Mike Vanderboegh at - The Window War - one way to let the political parties know that gun owners are serious. Illegal property damage, but no one gets hurt. Fiction. I believe I've linked to this before, but it's worth re-reading. Maybe wrapped around a rock is a good way to deliver those Bill of Rights copies to some of the recipients. Naw. I prefer the mail and a box of tacks.

Brian Morton at Baltimore City Paper - L'Etat, C'est Moi - a few examples of John Ashcroft's selective enforcement of the law in pursuit of his political ideations. [trt-ny]

WTSP, Tampa Bay's 10 - Man charged with shooting friend's attacker freed - more on the release of Melvin Spaulding, including a video of a newscast segment. One of the terms of his release is that he cannot carry a gun. Bastards! If those punks hurt him, it's on the heads of the local "authorities". [highroad]

Curtis Krueger at the St. Petersburg Times - Fame, and a public defender, for shooter - the latest story in the Melvin Spaulding case. One of the perps is claiming that they weren't beating Mr. Spauldings friend when he fired his gun.

The Sheriff's Office apparently believed someone was striking Lowe, because late Monday deputies arrested three of the young men, Moore, Palm and James Curtis Ganoe, 18, on misdemeanor battery charges in connection with the confrontation. Moore already was in jail at the time, because of a separate battery charge and an outstanding warrant.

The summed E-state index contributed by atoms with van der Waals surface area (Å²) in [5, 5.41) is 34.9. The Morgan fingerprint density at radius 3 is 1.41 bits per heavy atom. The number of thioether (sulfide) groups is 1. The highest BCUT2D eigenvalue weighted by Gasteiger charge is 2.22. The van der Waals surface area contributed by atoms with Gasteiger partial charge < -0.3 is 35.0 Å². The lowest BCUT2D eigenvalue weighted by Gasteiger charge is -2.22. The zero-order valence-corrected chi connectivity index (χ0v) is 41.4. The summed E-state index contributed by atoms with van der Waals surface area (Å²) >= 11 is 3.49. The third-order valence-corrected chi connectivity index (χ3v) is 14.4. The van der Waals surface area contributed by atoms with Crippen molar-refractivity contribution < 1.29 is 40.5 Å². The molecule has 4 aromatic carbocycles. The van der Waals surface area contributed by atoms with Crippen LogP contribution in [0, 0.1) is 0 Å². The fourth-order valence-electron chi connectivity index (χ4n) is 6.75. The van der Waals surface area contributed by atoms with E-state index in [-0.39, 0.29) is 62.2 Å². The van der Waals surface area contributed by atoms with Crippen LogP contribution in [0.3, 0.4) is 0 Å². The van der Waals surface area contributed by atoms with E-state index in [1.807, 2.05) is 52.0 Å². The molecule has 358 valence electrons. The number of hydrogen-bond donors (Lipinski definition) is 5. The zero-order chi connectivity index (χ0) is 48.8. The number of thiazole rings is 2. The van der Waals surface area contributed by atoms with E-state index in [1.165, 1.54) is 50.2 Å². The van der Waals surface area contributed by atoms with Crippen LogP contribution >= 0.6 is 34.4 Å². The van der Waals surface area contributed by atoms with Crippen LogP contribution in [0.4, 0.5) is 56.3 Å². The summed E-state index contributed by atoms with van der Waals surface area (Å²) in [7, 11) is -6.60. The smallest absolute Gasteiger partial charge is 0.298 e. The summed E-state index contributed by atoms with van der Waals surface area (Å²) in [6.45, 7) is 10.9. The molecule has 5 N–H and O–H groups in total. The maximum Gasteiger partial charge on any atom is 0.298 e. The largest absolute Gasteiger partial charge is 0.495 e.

The Pinellas-Pasco State Attorney's office is reviewing the cases of Spaulding and the three alleged assailants, before deciding whether to file formal charges against them.

On Wednesday, Spaulding went inside his trailer, which has cactuses and a Confederate flag out front, and played for a reporter the recorded message from a Good Morning America producer. He also showed off some of his prized possessions: charcoal drawings of Elvis and John Wayne in wood frames he built himself, and his green- eyed, golden-haired cat.

Although the arrest rattled him, he said he thinks he has a good public defender who will fight for him. He even had kind words for the deputies who arrested him, and those who dealt with him at the county jail. He said they were "100 percent, very, very nice."

Pinellas-Pasco Public Defender Bob Dillinger, meanwhile, said, "I would look forward to defending Mr. Spaulding because I think he did what needed to be done and what every citizen has a right to do, which is defend themselves or others."

He cautioned that "you can't just shoot at somebody because they're pushing you or something." But when someone is being seriously threatened and endangered, "that's a whole different ball game."

Curtis Krueger at The St. Petersburg Times - Man jailed after gunshot stops fight - this is the original story, an AP excerpt of which was passed all over the web.

Bob Dalzell at the St. Petersburg Times - Man who shot to save a friend deserves a medal - indeed. There are a number of other letters here about the Melvin Spaulding case, all supporting Mr. Spaulding and berating the "authorities". [publicola]

Kim du Toit - Smart Gun, Stupid Move - Kim tears Taurus a new asshole. [kimdutoit]